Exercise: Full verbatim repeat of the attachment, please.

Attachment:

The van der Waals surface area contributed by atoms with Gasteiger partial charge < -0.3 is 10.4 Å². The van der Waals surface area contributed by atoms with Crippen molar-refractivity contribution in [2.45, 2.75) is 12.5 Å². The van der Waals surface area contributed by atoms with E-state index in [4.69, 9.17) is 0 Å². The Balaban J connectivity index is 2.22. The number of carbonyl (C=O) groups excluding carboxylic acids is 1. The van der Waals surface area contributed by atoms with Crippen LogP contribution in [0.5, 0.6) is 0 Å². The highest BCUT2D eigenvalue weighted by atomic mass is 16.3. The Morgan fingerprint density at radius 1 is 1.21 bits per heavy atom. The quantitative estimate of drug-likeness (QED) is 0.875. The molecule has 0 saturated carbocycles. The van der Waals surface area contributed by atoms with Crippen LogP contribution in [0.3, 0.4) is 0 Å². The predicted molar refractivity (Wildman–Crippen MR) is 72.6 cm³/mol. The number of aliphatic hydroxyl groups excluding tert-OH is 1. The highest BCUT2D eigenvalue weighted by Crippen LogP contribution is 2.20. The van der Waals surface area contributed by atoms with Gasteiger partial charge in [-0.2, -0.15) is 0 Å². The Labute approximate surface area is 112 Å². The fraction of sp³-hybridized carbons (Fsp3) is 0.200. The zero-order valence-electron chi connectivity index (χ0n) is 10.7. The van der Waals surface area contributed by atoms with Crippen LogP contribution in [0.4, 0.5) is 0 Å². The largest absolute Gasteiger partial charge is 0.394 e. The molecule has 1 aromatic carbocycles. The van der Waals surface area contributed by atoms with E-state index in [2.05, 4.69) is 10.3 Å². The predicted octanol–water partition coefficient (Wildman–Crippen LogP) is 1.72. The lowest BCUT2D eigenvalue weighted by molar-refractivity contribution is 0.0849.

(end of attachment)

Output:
The van der Waals surface area contributed by atoms with Gasteiger partial charge < -0.3 is 10.4 Å². The van der Waals surface area contributed by atoms with Crippen molar-refractivity contribution in [2.45, 2.75) is 12.5 Å². The van der Waals surface area contributed by atoms with E-state index in [4.69, 9.17) is 0 Å². The Balaban J connectivity index is 2.22. The number of carbonyl (C=O) groups excluding carboxylic acids is 1. The van der Waals surface area contributed by atoms with Crippen LogP contribution in [0.5, 0.6) is 0 Å². The highest BCUT2D eigenvalue weighted by atomic mass is 16.3. The Morgan fingerprint density at radius 1 is 1.21 bits per heavy atom. The quantitative estimate of drug-likeness (QED) is 0.875. The molecule has 0 saturated carbocycles. The van der Waals surface area contributed by atoms with Crippen LogP contribution in [0.3, 0.4) is 0 Å². The predicted molar refractivity (Wildman–Crippen MR) is 72.6 cm³/mol. The number of aliphatic hydroxyl groups excluding tert-OH is 1. The highest BCUT2D eigenvalue weighted by Crippen LogP contribution is 2.20. The van der Waals surface area contributed by atoms with Gasteiger partial charge in [-0.2, -0.15) is 0 Å². The Labute approximate surface area is 112 Å². The fraction of sp³-hybridized carbons (Fsp3) is 0.200. The zero-order valence-electron chi connectivity index (χ0n) is 10.7. The van der Waals surface area contributed by atoms with Crippen LogP contribution in [0.4, 0.5) is 0 Å². The largest absolute Gasteiger partial charge is 0.394 e. The molecule has 1 aromatic carbocycles. The van der Waals surface area contributed by atoms with E-state index in [2.05, 4.69) is 10.3 Å². The predicted octanol–water partition coefficient (Wildman–Crippen LogP) is 1.72. The lowest BCUT2D eigenvalue weighted by molar-refractivity contribution is 0.0849.